Feast of Tabernacles
By: Date: October 10, 2019 Categories: Uncategorized
Under the Sukkot

Yesterday our pastor asked me to go to a certain place to help set up a large tent for a meeting taking place this weekend. A church outside of town has a rural piece of property in a lovely setting that they have dedicated to making a retreat center, a place where people can come to be healed and filled with the Spirit of God. 

We spent the afternoon setting up a large tent for the meetings, as rain is expected. Afterward, about a dozen men, women, and children gathered under it to sing, praise our Father and Jesus Christ, and to pray for the gathering. 

The place is called The Nest, and the gathering this weekend is called The Feast. To be specific, it is the day on which Jews celebrate the Feast of Tabernacles, a fancy name for feast of tents. A second tent will go in tomorrow as a venue for communion. Young families from many churches will camp on the property Friday night, while we oldsters sleep in our own beds and go join them for the group activities on Saturday. 

I wrote a chapter on the feasts of Israel for my book, The Two Breads. Tabernacles (also called Sukkoth, or feast of booths) is a joyous week-long celebration of the olive and grape harvests in which Jews camp outside in flimsy structures to remember 40 years in the wilderness, and to thank and praise the Lord for his blessing of provision. During this feast they read portions of the book of Ecclesiastes, as they celebrate outdoors “under the sun” a phrase that is used throughout Solomon’s book. 

In my view, Ecclesiastes is the greatest book ever written on the meaning of life, but he wrote it from the point of view of an old person. I think you would have to be old to understand it well. Younger readers just find it depressing, but I don’t. It’s an acknowledgment of the last stage in life, when we review our days on the earth and realize what truly was and was not important.

Camping out, away from the clamor of daily life, has a way of reminding us to take a break and review what matters and what does not. For Jews, the feasts were also their communion services. They ate the sacrificed lamb conscious of eating a meal with their Lord, as we break bread and take the cup of wine to do the same thing.

While I was there I met a man named Malcolm from Wirral near Liverpool in the UK, who came over to help with the event. He met with some of the organizers at a similar event in Wales recently and wanted to help with this one. He has a prophetic gift, but said he just came to be a servant – to help with whatever work is needed. I inquired about his occupation. He’s an actor. He said he has done some television commercials.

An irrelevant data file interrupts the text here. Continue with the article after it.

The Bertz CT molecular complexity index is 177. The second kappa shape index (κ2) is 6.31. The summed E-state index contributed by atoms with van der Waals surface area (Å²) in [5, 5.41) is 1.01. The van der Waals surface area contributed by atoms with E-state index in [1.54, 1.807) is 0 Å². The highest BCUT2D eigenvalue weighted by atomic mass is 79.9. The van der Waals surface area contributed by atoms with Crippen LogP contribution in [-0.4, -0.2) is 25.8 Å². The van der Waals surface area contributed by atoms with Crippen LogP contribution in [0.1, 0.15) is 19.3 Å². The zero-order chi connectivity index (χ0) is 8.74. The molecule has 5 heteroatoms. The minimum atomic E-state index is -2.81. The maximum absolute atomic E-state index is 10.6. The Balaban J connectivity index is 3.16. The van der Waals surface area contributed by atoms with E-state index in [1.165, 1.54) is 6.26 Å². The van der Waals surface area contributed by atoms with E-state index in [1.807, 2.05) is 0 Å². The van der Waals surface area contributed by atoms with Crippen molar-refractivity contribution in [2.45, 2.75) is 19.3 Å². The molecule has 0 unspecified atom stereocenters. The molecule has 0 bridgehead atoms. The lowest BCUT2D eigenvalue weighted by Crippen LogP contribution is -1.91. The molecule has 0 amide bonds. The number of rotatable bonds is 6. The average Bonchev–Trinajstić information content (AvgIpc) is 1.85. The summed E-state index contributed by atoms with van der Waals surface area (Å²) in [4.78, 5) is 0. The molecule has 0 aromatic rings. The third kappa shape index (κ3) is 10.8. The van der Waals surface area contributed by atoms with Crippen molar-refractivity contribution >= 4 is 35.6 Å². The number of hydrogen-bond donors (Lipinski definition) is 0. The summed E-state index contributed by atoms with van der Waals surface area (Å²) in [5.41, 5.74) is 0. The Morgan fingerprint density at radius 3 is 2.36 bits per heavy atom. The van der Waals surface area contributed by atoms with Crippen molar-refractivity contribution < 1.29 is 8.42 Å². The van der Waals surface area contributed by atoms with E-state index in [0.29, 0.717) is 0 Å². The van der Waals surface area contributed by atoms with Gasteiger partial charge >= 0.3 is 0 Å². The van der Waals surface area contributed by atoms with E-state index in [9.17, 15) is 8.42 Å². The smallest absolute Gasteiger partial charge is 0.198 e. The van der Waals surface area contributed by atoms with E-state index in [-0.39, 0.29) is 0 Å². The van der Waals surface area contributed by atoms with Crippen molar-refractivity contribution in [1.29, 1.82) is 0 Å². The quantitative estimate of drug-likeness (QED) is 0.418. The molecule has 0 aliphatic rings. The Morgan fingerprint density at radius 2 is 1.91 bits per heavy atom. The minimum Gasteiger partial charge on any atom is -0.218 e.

I asked him, 

“What do you do when you’re not acting?” 

Eyes twinkling, he began several times – pleased at the question – but struggling with the best way to answer it. 

“Well, I’m not married, you see, so I just live by faith.”

“That’s fantastic!” I replied, because I knew what he was going to say next would be awesome.

“Some of me friends give me money to take trips like this and spread the message of the Gospel. I sleep in the back room of a church where I help with what they need, and they let me stay in exchange.”

I couldn’t help but feel I was transported into the world of Mary Poppins, and had just met a chimney sweep whose soot would make me very lucky. By the Spirit of God that lives in him and in me, I loved him. 

As we continued the work of putting up the tent – holding up the poles, driving axels into the ground for stakes and tying them off – he shared that he had many God stories he would like to tell, stories about things God did in his encounters with people over his life in Jesus Christ. 

“Do you also write?” I asked.

Again, his eyes twinkled in delight as he searched for words.

“Well, I would like to, but I don’t know.”

I pointed to his chest and said,

“If it’s in your heart to write your God stories, then nothing can prevent it. All you have to be is a witness. When witnesses come to the stand, does it matter how well they speak? All that matters is what they saw and heard.”

“Yes!” he beamed. I can be a witness! I never thought of it that way!” 

After the tent was up, Malcolm called us together under it to praise the Lord, and pray. He stuttered as he prayed, and I thought he may have struggled to express himself all his life. 

Perhaps writing his God stories will heal him as his stories heal others – not that I think he needs healing. 

What his lifestyle says about God is already more powerful than words.